My interest in the region ran deeper than the mere fact that my friend happened to be there. My first semester at Northeastern, I was fortunate enough to take Writer in Residence Michael Patrick MacDonald’s honors seminar course on the history of the conflict in Northern Ireland, an ethno-religious conflict 800 years in the making. Initially encouraged to take the course by both my own interest in Ireland and the suggestions of my honors advisers, I found myself further and further intrigued by this conflict, fascinated by how one of the world’s most powerful societies could foment a conflict of such division and violence within its very borders. Therefore, when an opportunity presented itself to visit a place I had studied in such detail, I leapt at it. I saved up my babysitting money for several weeks, bought a round-trip ticket to Dublin, and soon found myself traipsing across all four counties of Ireland over the course of the most interesting Thanksgiving break of my life.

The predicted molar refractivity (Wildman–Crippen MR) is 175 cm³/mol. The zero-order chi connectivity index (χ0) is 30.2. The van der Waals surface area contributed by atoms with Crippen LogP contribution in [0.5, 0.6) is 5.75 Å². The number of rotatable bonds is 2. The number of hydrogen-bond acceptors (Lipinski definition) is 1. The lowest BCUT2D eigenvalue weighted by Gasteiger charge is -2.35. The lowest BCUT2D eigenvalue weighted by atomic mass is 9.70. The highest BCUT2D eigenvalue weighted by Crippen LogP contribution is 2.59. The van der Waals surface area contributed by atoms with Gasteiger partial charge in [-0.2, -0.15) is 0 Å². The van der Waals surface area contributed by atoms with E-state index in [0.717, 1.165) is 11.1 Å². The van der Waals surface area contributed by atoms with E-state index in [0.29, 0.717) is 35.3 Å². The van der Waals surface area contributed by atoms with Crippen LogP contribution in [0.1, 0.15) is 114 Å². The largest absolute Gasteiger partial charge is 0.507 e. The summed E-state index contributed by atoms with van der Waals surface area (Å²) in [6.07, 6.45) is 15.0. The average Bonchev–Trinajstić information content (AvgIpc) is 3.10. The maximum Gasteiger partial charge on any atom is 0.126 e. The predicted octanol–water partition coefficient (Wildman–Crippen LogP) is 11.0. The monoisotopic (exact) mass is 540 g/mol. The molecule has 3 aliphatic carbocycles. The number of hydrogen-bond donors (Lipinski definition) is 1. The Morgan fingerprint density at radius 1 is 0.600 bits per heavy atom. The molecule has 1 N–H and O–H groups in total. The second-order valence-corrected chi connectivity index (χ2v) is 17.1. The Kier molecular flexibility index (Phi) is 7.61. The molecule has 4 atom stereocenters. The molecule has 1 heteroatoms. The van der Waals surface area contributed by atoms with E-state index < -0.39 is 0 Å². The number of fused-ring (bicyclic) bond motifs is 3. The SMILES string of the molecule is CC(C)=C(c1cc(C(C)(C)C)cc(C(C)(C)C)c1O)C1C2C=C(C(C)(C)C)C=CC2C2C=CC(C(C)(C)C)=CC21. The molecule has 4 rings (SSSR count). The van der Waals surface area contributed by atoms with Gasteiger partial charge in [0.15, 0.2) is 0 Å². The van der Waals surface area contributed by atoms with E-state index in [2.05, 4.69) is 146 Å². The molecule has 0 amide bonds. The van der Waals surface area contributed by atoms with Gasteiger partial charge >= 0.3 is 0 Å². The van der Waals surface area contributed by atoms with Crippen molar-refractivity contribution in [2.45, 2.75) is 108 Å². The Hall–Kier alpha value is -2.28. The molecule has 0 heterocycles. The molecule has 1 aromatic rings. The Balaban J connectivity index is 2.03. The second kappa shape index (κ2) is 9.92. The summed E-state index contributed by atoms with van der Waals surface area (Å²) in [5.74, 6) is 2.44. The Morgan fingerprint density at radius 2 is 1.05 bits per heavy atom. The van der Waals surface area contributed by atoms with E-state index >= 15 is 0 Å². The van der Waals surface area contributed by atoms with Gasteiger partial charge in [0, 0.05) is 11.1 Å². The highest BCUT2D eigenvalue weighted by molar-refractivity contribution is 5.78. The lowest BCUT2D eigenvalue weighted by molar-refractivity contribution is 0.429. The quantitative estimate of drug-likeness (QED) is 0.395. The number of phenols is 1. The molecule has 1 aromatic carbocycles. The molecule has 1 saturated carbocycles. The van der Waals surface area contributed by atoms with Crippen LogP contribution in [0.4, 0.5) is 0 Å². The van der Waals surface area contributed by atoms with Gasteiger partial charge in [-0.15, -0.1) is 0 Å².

Three particular memories to me define what I took away from this incredible trip. The first two came while I accompanied my friend on a Black Taxi Tour – a tour led by a Belfast native who had lived through the worst of the Troubles and (theoretically) gave an objective tour of the various murals scattered across the city. After seeing the murals on the Catholic side of the city, we took a side trip to the Peace Wall – a moniker about as appropriate as that of the Ministry of Love in George Orwell’s 1984. Erected between two militantly religious neighborhoods in West Belfast, this 30-foot wall of rusty steel and barbed wire was recently extended upwards so that unruly neighbors wouldn’t throw rocks at each other over the wall. Oddly, standing under this monstrous symbol of sectarianism made me think back to my time in Cape Town, where no matter where I stood I could turn my head and see Table Mountain watching over me. However, whereas in Cape Town I felt protected by the mightiness and grace of a natural wonder, I felt in the presence of the Peace Wall a constant reminder of the oppression, division, and violence that the region had endured. If I was able to sense this from only a few minutes of standing in the wall’s shadow, I can only imagine the mindset that living one’s whole life in that atmosphere might create.